There is a frequent misunderstanding to think that waiting happens in places like England and Canada but does not happen in the United States. For instance it is not uncommon even for emergency cases in some U.S. hospitals to be boarded on beds in hallways for 48 hours or more due to lack of inpatient beds and people in the U.S. rationed out by being unable to afford their care are simply never counted and may never receive the care they need, a factor that is often overlooked. Statistics about waiting times in national systems are an honest approach to the issue of those waiting for access to care. Everyone waiting for care is reflected in the data which, in the UK for example, are used to inform debate, decision-making and research within the government and the wider community. Some people in the U.S. are rationed out of care by unaffordable care or denial of access by HMOs and insurers or simply because they cannot afford co-pays or deductibles even if they have insurance. These people wait an indefinitely long period and may never get care they need, but actual numbers are simply unknown because they are not recorded in official statistics.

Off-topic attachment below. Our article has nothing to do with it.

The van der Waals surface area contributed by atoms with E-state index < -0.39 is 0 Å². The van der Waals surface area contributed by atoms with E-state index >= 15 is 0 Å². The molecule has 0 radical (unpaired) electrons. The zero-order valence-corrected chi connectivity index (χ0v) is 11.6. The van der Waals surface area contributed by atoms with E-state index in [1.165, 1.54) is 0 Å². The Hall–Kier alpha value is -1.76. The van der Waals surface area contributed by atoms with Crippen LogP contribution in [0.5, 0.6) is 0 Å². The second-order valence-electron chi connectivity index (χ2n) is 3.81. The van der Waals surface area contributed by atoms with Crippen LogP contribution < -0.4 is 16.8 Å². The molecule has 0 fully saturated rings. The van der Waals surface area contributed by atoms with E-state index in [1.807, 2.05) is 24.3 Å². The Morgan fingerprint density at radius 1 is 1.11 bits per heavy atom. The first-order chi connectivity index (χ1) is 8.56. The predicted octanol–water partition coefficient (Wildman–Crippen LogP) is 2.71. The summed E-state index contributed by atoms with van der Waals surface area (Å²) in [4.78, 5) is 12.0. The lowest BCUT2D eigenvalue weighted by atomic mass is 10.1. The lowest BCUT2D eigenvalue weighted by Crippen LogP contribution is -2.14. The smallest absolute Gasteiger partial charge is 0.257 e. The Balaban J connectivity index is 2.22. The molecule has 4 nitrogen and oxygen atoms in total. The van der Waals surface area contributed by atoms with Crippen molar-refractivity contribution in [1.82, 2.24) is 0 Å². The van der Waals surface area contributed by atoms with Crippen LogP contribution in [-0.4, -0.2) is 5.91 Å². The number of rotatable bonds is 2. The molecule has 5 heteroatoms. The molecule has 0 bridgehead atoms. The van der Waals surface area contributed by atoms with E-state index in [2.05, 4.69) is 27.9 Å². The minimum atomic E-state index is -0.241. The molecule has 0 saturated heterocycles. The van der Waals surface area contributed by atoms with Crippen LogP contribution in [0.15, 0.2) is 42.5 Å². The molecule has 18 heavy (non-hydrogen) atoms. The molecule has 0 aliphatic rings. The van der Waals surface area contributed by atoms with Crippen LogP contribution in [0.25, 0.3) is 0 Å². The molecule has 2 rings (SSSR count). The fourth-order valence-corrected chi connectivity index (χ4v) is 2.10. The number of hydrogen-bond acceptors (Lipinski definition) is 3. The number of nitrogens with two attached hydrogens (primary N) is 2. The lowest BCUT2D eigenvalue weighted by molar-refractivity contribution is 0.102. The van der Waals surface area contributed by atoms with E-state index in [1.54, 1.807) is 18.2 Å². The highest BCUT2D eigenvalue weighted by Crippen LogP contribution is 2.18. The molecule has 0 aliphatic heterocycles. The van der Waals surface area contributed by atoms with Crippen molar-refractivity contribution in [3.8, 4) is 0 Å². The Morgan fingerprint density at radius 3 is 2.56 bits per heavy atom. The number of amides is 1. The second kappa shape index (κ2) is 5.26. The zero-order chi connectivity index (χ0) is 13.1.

Opponents of the current reform care proposals fear that U.S. comparative effective research (a plan introduced in the stimulus bill) will be used to curtail spending and ration treatments, which is one function of the National Institute for Health and Care Excellence (NICE), arguing that rationing by market pricing rather by government is the best way for care to be rationed. However, when defining any group scheme, the same rules must apply to everyone in the scheme so some coverage rules had to be established. Britain has a national budget for public funded health care, and recognizes there has to be a logical trade off between spending on expensive treatments for some against, for example, caring for sick children. NICE is therefore applying the same market pricing principles to make the hard job of deciding between funding some treatments and not funding others on behalf of everyone in the insured pool. This rationing does not preclude choice of obtaining insurance coverage for excluded treatment as insured persons do having the choice to take out supplemental health insurance for drugs and treatments that the NHS does not cover (at least one private insurer offers such a plan) or from meeting treatment costs out-of-pocket.